epistomological discussion

 
silenus
 
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silenus
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04 January 2008 20:14
 

I am opening this thread with the intent of starting a dialogue to improve my understanding of epistemology. I want to propose a skeleton of how I view the subject. I am trying to sharpen my thoughts, so I welcome criticism or supporting elaboration of what I say. However, if you are going to criticize, I would like you not only to describe the problem, but proscribe a solution, an alternative view. My chief goal here is to learn.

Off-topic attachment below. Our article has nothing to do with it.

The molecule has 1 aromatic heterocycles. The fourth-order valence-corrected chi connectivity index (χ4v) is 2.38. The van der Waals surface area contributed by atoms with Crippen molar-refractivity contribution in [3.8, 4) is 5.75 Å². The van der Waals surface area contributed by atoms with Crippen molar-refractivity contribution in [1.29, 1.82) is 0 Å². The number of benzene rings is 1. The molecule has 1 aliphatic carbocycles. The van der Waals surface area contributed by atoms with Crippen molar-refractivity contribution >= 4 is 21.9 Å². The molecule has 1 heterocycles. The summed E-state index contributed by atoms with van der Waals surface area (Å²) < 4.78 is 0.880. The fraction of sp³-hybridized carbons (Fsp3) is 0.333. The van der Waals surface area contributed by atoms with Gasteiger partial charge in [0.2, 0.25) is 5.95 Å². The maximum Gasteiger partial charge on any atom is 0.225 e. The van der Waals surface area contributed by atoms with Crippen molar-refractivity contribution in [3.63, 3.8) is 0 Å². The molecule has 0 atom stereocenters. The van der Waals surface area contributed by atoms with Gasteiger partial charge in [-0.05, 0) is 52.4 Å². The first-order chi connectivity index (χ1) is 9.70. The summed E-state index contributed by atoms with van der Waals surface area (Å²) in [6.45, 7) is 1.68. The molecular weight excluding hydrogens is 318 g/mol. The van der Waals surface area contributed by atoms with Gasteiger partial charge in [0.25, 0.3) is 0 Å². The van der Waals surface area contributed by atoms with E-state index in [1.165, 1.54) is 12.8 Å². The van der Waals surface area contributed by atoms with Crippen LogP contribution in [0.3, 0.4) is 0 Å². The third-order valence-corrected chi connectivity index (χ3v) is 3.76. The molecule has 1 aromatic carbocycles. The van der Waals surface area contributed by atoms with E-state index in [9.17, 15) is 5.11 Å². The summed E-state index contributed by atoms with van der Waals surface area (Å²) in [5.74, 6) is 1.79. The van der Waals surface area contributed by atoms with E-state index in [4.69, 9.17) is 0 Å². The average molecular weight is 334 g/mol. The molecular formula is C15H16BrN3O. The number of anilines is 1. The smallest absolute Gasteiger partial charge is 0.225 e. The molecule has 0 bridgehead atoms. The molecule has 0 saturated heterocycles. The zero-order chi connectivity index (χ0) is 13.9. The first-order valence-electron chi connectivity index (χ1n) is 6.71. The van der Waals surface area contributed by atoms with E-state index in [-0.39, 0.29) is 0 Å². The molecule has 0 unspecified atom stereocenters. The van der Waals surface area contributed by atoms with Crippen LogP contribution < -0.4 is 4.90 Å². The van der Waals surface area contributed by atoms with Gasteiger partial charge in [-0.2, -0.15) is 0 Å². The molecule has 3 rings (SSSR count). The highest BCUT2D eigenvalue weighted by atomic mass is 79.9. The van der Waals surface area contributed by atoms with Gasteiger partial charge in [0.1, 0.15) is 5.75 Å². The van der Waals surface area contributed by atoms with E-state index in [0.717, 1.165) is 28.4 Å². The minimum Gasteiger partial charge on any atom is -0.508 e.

Of all the epistemological theories out there, I’ve found myself unable to ascribe to one view. Do I go with rationalism, empiricism, fideism, pragmatism, combinationalism, etc? As far as the various views of epistemology go and their conflicts (such as rationalism vs. empiricism, et all.), I think it is best to use rationalistic reasoning as the truth tester for premises and scientific inductive reasoning, existential intuitions, and relevant authorities as the source of the data used to form premises. Basically, I advocate some sort of conglomeration of the major schools together to determine the truth and falsehood of things rather than choosing only one approach. One would use the empirical methods of science and would use some intersubjective methodology to value and judge intuition. From these things, along with axiomatic a priori considerations, deduction would help sort out falsehood. However, these methods can not be used absent of a noetic structure or worldview. For instance, say I see someone raised from the dead. If I am a naturalist, I’m going to assume that I missed something, that there are some unexplained phenomena that explain what appeared to be a miraculous event. Someone with a supernaturist worldview would allow for the possibility that there is no empirical, caused based explanation for this event. Facts cannot be interpreted absent a noetic structure. So, to determine truth within a world view, the scientific method interprets facts, deductive reasoning helps prevent falsehood in speculation, and intuitions and other existential considerations would also count as data.